11th Dec 2023

'Widespread' forever chemicals exposure across Europe

  • Earlier this year, an investigation revealed that there are more than 17,000 sites contaminated by forever chemicals around Europe (Photo: Neil Williamson)
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There is widespread human exposure to so-called 'forever chemicals' — technically known as PFAS — in Europe, with growing hotspots identified in Germany, Belgium, Sweden, Italy, and Denmark, according to the results of Europe's largest-ever biomonitoring programme.

Industrial sites, airports, firefighting training centres, waste disposal facilities, and wastewater treatment plants are identified as the sources of PFAS contamination in these hotspots.

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Forever chemicals earned this nickname because are considered nearly indestructible, accumulating in the environment and human body over time.

The five-year EU-funded programme, European Human Biomonitoring Initiative (HBM4EU), sampled and analysed 1,957 blood samples of teenagers from nine countries to better understand human exposure to these harmful chemicals across Europe.

The results of their investigation concluded that there is a "widespread exposure to PFASs which exceeds health-based guidance values" in the continent — where significantly higher values were recorded in teenagers from northern and western Europe.

Concretely, around 14 percent of the European teenagers in the sample exceeded EU health-related reference values, leaving open the possibility of having adverse health consequences.

Exposure to these forever chemicals can result in detrimental impacts on the immune and reproduction system, thyroid disease, liver damage, and kidney cancer.

Experts found that food intake is one of the primary sources of exposure to PFOS and PFOA — two substances that belong to the PFAS group and have been widely used for water- and oil-resistant products.

There appears to be a correlation between consuming larger quantities of seafood, fish, eggs and offal with higher exposure levels of PFOS and PFNA (similar in function and use to PFOA).

Additionally, the results indicate that men generally have higher concentrations of PFAS than women.

Since PFOA is banned in the EU and the use of PFOS is limited to a few specific applications, a decline in PFOA and PFOS concentrations in humans has been observed over time.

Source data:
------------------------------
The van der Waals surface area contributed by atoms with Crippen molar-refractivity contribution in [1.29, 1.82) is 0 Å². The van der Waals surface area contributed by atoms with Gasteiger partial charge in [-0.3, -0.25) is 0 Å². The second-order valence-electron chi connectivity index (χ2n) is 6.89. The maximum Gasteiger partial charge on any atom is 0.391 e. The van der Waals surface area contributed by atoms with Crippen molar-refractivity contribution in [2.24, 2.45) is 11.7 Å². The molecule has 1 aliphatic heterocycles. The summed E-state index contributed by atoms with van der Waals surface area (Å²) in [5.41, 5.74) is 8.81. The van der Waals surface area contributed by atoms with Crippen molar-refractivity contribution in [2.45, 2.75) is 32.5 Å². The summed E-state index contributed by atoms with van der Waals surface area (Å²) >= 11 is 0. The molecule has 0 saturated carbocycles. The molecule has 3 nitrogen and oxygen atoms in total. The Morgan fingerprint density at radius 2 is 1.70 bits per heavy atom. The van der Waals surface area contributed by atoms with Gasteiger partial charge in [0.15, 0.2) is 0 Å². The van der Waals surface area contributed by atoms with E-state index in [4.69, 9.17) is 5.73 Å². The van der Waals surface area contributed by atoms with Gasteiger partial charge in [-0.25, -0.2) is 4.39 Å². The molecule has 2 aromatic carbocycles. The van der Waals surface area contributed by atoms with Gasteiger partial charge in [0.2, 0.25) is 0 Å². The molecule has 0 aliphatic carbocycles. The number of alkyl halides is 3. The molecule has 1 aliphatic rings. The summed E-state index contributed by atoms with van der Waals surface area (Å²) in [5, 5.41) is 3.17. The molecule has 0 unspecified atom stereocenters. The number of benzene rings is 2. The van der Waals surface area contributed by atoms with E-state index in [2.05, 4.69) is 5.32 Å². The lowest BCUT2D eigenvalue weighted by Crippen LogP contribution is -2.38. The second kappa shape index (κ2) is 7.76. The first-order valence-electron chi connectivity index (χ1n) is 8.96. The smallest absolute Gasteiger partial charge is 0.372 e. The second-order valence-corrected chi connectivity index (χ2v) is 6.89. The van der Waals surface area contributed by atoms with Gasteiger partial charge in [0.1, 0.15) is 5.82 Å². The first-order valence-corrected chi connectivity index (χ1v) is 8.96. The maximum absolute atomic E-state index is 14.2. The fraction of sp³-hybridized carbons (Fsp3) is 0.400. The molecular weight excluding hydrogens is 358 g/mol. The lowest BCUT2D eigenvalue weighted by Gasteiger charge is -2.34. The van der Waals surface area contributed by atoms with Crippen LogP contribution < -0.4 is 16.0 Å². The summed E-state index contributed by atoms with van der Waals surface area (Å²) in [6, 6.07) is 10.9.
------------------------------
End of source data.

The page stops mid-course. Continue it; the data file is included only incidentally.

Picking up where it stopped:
Information gap

But alternative PFASs are still being detected, researchers said, warning that there is still an important gap in information about the potential health impacts on humans from many alternative substances to the regulated PFASs.

Nevertheless, an HBM4EU report concludes that these results indicate "the need for a broad restriction of this group of substances for all nonessential uses," calling for further policy actions such as PFAS action plans.

Earlier this year, an investigation revealed that there are more than 17,000 sites contaminated by forever chemicals around Europe.

Despite the high associated costs, it is not easy to introduce EU-wide restrictions on 4,700 man-made chemicals, which are widely used across dozens of industries to make products such as cookware, food packaging and cosmetics.

In 2019, the Nordic Council estimated that exposure to PFAS cost Europeans up to €84bn annually — but these costs are likely an underestimate, as they are only limited to a range of health effects.

The EU chemical strategy, which was published in 2020, foresees the phase-out of all non-essential uses of PFAS substances in the EU.

But critics argue that it is taking forever to implement an effective ban on these man-made chemicals.

The revision of the REACH regulation, aiming to restrict groups of toxic chemicals instead of assessing substances individually, was initially planned for 2022. But it has been delayed and is now expected by the end of 2023.

Meanwhile, five European countries are already working to restrict non-essential uses of PFAS in the EU. Denmark, Germany, the Netherlands, Norway and Sweden submitted in January a proposal to the EU chemical agency (ECHA) to restrict PFASs in Europe.

Once the six-month consultation is finished in September, responses will be analysed by the ECHA's two scientific committees.

Afterwards, ECHA will provide an opinion on the proposal to the EU Commission — which, in collaboration with member states, will then determine whether to implement a potential restriction.

The proposal will be first voted by member states in the commission's REACH committee, requiring a qualified majority. If the vote is successful, the restriction still will need to receive the green light from the EU parliament and member states.

It is estimated that the proposal could be in place in 2025.

But unless action is urgently taken, it is estimated that about 4.4 million tonnes of PFASs will be released into the environment within the next 30 years.

Last June, MEPs called on the European Commission to come up with a PFAS action plan with "firm deadlines" to ensure the speedy phase-out of the chemicals.

In 2009, the Stockholm Convention agreed to ban PFAS in firefighting foam. Fourteen years later the EU seems to be finally ready to introduce the restriction.

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